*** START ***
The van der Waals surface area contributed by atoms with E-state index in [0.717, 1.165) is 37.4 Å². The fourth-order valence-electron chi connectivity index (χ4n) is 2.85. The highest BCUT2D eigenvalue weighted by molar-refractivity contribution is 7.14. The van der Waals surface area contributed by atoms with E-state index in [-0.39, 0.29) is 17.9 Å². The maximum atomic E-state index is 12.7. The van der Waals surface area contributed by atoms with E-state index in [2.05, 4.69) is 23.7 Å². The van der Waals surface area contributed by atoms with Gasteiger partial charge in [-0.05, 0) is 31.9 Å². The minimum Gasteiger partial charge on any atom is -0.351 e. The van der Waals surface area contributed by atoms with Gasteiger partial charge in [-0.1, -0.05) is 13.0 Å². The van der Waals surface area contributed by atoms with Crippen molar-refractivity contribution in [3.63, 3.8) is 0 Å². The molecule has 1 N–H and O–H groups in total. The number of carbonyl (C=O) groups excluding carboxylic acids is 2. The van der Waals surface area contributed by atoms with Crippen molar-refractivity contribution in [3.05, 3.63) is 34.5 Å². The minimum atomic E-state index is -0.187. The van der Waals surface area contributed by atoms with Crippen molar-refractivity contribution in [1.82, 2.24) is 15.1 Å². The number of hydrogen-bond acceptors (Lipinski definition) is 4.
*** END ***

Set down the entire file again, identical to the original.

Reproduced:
The van der Waals surface area contributed by atoms with E-state index in [0.717, 1.165) is 37.4 Å². The fourth-order valence-electron chi connectivity index (χ4n) is 2.85. The highest BCUT2D eigenvalue weighted by molar-refractivity contribution is 7.14. The van der Waals surface area contributed by atoms with E-state index in [-0.39, 0.29) is 17.9 Å². The maximum atomic E-state index is 12.7. The van der Waals surface area contributed by atoms with E-state index in [2.05, 4.69) is 23.7 Å². The van der Waals surface area contributed by atoms with Gasteiger partial charge in [-0.05, 0) is 31.9 Å². The minimum Gasteiger partial charge on any atom is -0.351 e. The van der Waals surface area contributed by atoms with Gasteiger partial charge in [-0.1, -0.05) is 13.0 Å². The van der Waals surface area contributed by atoms with Crippen molar-refractivity contribution in [3.63, 3.8) is 0 Å². The molecule has 1 N–H and O–H groups in total. The number of carbonyl (C=O) groups excluding carboxylic acids is 2. The van der Waals surface area contributed by atoms with Crippen molar-refractivity contribution in [3.05, 3.63) is 34.5 Å². The minimum atomic E-state index is -0.187. The van der Waals surface area contributed by atoms with Crippen molar-refractivity contribution in [1.82, 2.24) is 15.1 Å². The number of hydrogen-bond acceptors (Lipinski definition) is 4.